Texas A&M University School of Law
|Dean||Thomas W. Mitchell|
|Location||Fort Worth, Texas, U.S.|
Texas A&M University School of Law (formerly Texas Wesleyan University School of Law) is a public, ABA-accredited law school located in downtown Fort Worth, Texas. The law school is a member of the Association of American Law Schools (AALS) and offers the juris doctor degree through its full-time, part-time, and evening programs.
Founded in 1989, the law school began as the Dallas/Fort Worth School of Law in Irving, Texas, then became the Texas Wesleyan University School of Law in 1992. On June 26, 2012, Texas A&M University reached an agreement with Texas Wesleyan University whereby it would take over ownership and operational control of the School, to be renamed the Texas A&M University School of Law. The agreement was finalized on August 12, 2013, with Texas A&M purchasing the school and all its physical and licensing assets for $73 million.
The school confers the Juris Doctor degree upon students who satisfactorily complete a 90-hour course of study, rigorous writing requirement, experiential learning requirement, and a 30-hour pro bono requirement. For February and July 2015, the school had a passage rate of 74.43% on the Texas Bar Exam, placing it fifth among Texas law schools behind University of Texas (87.13%), Southern Methodist University (84.48%), Texas Tech University (81.73%), and Baylor University (80.73%), while scoring ahead of University of Houston (73.76%), South Texas College of Law (70.64%), St. Mary's University (61.08%), and Texas Southern University (57.97%).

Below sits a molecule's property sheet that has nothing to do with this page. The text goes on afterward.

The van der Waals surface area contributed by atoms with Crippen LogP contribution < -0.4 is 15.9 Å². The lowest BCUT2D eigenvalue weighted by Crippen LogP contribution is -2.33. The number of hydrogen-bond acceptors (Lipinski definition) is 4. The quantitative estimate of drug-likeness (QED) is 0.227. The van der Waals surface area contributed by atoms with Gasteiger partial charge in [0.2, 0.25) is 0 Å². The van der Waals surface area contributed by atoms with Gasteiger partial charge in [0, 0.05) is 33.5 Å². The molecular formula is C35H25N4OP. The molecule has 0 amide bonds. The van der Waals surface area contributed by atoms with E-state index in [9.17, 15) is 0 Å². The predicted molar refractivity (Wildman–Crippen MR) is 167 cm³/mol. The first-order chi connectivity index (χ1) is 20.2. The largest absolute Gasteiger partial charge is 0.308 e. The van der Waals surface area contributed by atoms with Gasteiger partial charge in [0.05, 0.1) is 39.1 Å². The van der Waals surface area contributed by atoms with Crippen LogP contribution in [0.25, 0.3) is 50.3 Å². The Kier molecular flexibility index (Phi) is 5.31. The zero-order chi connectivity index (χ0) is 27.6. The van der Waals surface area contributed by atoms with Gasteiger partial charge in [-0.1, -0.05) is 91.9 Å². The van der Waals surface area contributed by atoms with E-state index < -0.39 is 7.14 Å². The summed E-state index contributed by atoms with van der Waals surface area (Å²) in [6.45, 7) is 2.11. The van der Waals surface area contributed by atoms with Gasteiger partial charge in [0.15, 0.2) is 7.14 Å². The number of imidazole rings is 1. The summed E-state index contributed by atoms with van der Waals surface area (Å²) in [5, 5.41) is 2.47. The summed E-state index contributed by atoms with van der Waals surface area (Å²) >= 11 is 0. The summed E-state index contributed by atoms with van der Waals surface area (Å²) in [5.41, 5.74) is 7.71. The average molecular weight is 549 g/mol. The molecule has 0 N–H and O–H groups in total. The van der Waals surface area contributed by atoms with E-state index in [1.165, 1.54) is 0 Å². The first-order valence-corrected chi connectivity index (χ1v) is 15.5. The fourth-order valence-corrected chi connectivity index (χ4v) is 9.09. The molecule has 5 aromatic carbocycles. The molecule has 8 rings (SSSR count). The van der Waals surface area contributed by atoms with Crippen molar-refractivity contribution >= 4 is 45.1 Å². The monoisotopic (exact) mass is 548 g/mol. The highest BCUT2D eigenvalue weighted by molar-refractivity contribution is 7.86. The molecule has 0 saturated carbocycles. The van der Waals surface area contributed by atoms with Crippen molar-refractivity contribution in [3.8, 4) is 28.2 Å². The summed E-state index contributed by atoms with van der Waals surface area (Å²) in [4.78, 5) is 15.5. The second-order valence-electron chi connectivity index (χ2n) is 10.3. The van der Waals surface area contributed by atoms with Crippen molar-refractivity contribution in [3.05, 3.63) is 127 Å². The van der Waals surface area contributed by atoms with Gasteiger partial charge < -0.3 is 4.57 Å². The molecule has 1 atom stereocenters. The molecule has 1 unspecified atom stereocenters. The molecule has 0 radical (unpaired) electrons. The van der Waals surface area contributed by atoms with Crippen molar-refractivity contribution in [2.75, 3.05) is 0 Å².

Since the school's acquisition by Texas A&M University, it has increased the size of the faculty by 30% while reducing the size of incoming classes for an 8.4:1 student-faculty ratio in the 2016-17 academic year. It also boosted the overall scholarship budget by 65%.
The Texas A&M Law Fellowship is devoted to raising awareness of legal work in the public interest sector. The student-run organization awards fellowships to deserving students who work in public interest organizations during the summer by raising money at the annual Law Fellowship Gala and Auction.